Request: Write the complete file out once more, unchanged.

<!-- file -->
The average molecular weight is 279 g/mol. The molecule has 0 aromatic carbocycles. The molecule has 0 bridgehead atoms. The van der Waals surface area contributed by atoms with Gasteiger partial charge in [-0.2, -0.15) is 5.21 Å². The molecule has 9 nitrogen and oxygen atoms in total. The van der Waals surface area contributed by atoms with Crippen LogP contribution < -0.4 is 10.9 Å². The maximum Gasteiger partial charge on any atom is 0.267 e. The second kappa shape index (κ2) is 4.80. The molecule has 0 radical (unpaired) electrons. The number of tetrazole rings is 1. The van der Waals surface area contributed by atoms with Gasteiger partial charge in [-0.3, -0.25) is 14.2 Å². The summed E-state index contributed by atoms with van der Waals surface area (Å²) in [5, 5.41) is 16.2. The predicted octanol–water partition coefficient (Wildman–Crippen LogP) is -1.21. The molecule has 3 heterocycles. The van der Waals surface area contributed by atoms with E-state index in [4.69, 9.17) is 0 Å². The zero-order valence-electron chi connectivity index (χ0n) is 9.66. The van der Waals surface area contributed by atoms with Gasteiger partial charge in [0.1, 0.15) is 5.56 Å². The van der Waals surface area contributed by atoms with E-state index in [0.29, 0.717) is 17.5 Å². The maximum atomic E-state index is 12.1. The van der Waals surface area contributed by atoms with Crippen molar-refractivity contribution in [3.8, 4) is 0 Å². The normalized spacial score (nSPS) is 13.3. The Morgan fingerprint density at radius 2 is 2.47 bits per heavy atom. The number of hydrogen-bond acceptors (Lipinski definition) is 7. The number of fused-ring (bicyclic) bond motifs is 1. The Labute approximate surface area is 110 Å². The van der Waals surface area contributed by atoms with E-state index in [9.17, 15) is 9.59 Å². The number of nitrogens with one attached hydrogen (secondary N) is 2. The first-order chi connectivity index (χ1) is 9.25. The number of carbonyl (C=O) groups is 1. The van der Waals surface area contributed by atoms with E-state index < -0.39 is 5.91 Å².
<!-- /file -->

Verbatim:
The average molecular weight is 279 g/mol. The molecule has 0 aromatic carbocycles. The molecule has 0 bridgehead atoms. The van der Waals surface area contributed by atoms with Gasteiger partial charge in [-0.2, -0.15) is 5.21 Å². The molecule has 9 nitrogen and oxygen atoms in total. The van der Waals surface area contributed by atoms with Crippen LogP contribution < -0.4 is 10.9 Å². The maximum Gasteiger partial charge on any atom is 0.267 e. The second kappa shape index (κ2) is 4.80. The molecule has 0 radical (unpaired) electrons. The number of tetrazole rings is 1. The van der Waals surface area contributed by atoms with Gasteiger partial charge in [-0.3, -0.25) is 14.2 Å². The summed E-state index contributed by atoms with van der Waals surface area (Å²) in [5, 5.41) is 16.2. The predicted octanol–water partition coefficient (Wildman–Crippen LogP) is -1.21. The molecule has 3 heterocycles. The van der Waals surface area contributed by atoms with E-state index in [4.69, 9.17) is 0 Å². The zero-order valence-electron chi connectivity index (χ0n) is 9.66. The van der Waals surface area contributed by atoms with Gasteiger partial charge in [0.1, 0.15) is 5.56 Å². The van der Waals surface area contributed by atoms with E-state index in [0.29, 0.717) is 17.5 Å². The maximum atomic E-state index is 12.1. The van der Waals surface area contributed by atoms with Crippen molar-refractivity contribution in [3.8, 4) is 0 Å². The normalized spacial score (nSPS) is 13.3. The Morgan fingerprint density at radius 2 is 2.47 bits per heavy atom. The number of hydrogen-bond acceptors (Lipinski definition) is 7. The number of fused-ring (bicyclic) bond motifs is 1. The Labute approximate surface area is 110 Å². The van der Waals surface area contributed by atoms with E-state index in [9.17, 15) is 9.59 Å². The number of nitrogens with one attached hydrogen (secondary N) is 2. The first-order chi connectivity index (χ1) is 9.25. The number of carbonyl (C=O) groups is 1. The van der Waals surface area contributed by atoms with E-state index < -0.39 is 5.91 Å².